Institutional Inertia and Youth Potential in the GCC
An original and compelling analysis of opportunities for Gulf states to reap their ‘demographic dividend’ and nurture economic growth—if only they can reform their institutions.
The Middle East is experiencing the world’s most prominent youth bulge. Yet many MENA economies’ institutional designs, both formal and informal, favour the power of business elites, systematically discriminating against young people joining the workforce or opening businesses, and thus limiting their ability to contribute to innovation.
Large youth populations can be a boon or a curse: nurtured and integrated, they can jumpstart stratospheric growth; but if alienated and confined, they can drain a society politically and economically. The Gulf Cooperation Council countries are no exception to this perilous dilemma. This book explores the problem through a new concept, ‘creative insecurity’: a state’s subjection to an institutional ecosystem that is suppressing opportunities for innovation—to the extent that it is causing economic and political vulnerabilities, which in turn threaten national security.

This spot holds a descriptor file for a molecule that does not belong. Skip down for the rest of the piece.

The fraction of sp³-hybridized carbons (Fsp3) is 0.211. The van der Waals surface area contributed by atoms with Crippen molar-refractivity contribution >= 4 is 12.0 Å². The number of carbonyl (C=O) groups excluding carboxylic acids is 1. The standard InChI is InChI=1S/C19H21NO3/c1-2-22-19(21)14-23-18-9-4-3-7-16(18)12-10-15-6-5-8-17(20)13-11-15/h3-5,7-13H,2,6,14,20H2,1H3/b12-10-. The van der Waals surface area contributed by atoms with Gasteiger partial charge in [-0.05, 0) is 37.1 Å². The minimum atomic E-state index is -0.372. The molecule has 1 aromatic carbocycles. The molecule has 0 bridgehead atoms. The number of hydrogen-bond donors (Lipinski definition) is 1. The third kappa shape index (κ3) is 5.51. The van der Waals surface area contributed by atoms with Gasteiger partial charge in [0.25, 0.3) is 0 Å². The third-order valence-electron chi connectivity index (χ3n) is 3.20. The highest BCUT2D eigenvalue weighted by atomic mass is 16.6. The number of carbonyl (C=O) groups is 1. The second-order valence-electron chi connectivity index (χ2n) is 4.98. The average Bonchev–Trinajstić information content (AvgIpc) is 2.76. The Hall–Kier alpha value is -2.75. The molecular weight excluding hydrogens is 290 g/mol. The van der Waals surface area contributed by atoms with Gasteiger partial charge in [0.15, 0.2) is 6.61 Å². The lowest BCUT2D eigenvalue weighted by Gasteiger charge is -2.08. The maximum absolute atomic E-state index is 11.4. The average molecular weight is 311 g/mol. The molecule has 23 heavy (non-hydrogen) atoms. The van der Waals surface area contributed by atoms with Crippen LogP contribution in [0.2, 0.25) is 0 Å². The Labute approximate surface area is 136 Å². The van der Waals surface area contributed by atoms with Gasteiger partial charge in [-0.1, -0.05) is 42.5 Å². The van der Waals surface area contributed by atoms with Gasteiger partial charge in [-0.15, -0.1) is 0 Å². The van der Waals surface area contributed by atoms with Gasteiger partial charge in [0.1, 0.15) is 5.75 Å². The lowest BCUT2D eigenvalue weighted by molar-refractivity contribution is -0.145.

Creative insecurity threatens the longevity of many states today. In this original, incisive study, Dania Thafer argues that GCC member-states should make it a national security imperative to cash in their demographic dividend, by averting the deleterious effects of ill-disposed elite politics. Investing in an innovation ecosystem that harnesses the talent of the youth majority will be crucial for the GCC’s successful transition to the post-oil era.
Dania Thafer is Executive Director of the Gulf International Forum and a professorial lecturer at Georgetown University. A political scientist by training, her research focuses on political economy and international relations. She has particular expertise in Gulf regional geopolitics, US-Gulf relations, and the political economy of the GCC states.